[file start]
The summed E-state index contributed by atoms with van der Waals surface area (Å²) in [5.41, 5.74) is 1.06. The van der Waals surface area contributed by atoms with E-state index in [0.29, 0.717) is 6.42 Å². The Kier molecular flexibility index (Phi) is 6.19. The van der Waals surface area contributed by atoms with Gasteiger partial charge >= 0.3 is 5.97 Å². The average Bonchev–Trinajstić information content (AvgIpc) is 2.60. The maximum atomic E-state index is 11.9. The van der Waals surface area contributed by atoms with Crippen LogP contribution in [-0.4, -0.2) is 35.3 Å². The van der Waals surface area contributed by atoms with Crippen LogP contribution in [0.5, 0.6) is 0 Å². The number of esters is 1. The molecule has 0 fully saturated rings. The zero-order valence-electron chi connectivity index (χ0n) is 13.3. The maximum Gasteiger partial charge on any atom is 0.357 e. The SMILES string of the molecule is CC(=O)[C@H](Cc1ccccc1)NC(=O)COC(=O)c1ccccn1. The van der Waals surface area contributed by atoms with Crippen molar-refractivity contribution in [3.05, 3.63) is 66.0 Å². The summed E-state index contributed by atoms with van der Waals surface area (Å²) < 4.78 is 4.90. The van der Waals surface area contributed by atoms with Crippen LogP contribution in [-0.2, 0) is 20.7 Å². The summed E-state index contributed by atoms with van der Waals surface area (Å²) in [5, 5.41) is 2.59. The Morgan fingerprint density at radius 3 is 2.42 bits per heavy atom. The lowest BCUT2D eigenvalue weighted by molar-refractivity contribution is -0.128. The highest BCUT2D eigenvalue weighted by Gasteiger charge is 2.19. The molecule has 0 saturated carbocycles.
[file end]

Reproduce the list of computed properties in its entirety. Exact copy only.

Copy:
The summed E-state index contributed by atoms with van der Waals surface area (Å²) in [5.41, 5.74) is 1.06. The van der Waals surface area contributed by atoms with E-state index in [0.29, 0.717) is 6.42 Å². The Kier molecular flexibility index (Phi) is 6.19. The van der Waals surface area contributed by atoms with Gasteiger partial charge >= 0.3 is 5.97 Å². The average Bonchev–Trinajstić information content (AvgIpc) is 2.60. The maximum atomic E-state index is 11.9. The van der Waals surface area contributed by atoms with Crippen LogP contribution in [-0.4, -0.2) is 35.3 Å². The van der Waals surface area contributed by atoms with Crippen LogP contribution in [0.5, 0.6) is 0 Å². The number of esters is 1. The molecule has 0 fully saturated rings. The zero-order valence-electron chi connectivity index (χ0n) is 13.3. The maximum Gasteiger partial charge on any atom is 0.357 e. The SMILES string of the molecule is CC(=O)[C@H](Cc1ccccc1)NC(=O)COC(=O)c1ccccn1. The van der Waals surface area contributed by atoms with Crippen molar-refractivity contribution in [3.05, 3.63) is 66.0 Å². The summed E-state index contributed by atoms with van der Waals surface area (Å²) < 4.78 is 4.90. The van der Waals surface area contributed by atoms with Crippen LogP contribution in [-0.2, 0) is 20.7 Å². The summed E-state index contributed by atoms with van der Waals surface area (Å²) in [5, 5.41) is 2.59. The Morgan fingerprint density at radius 3 is 2.42 bits per heavy atom. The lowest BCUT2D eigenvalue weighted by molar-refractivity contribution is -0.128. The highest BCUT2D eigenvalue weighted by Gasteiger charge is 2.19. The molecule has 0 saturated carbocycles.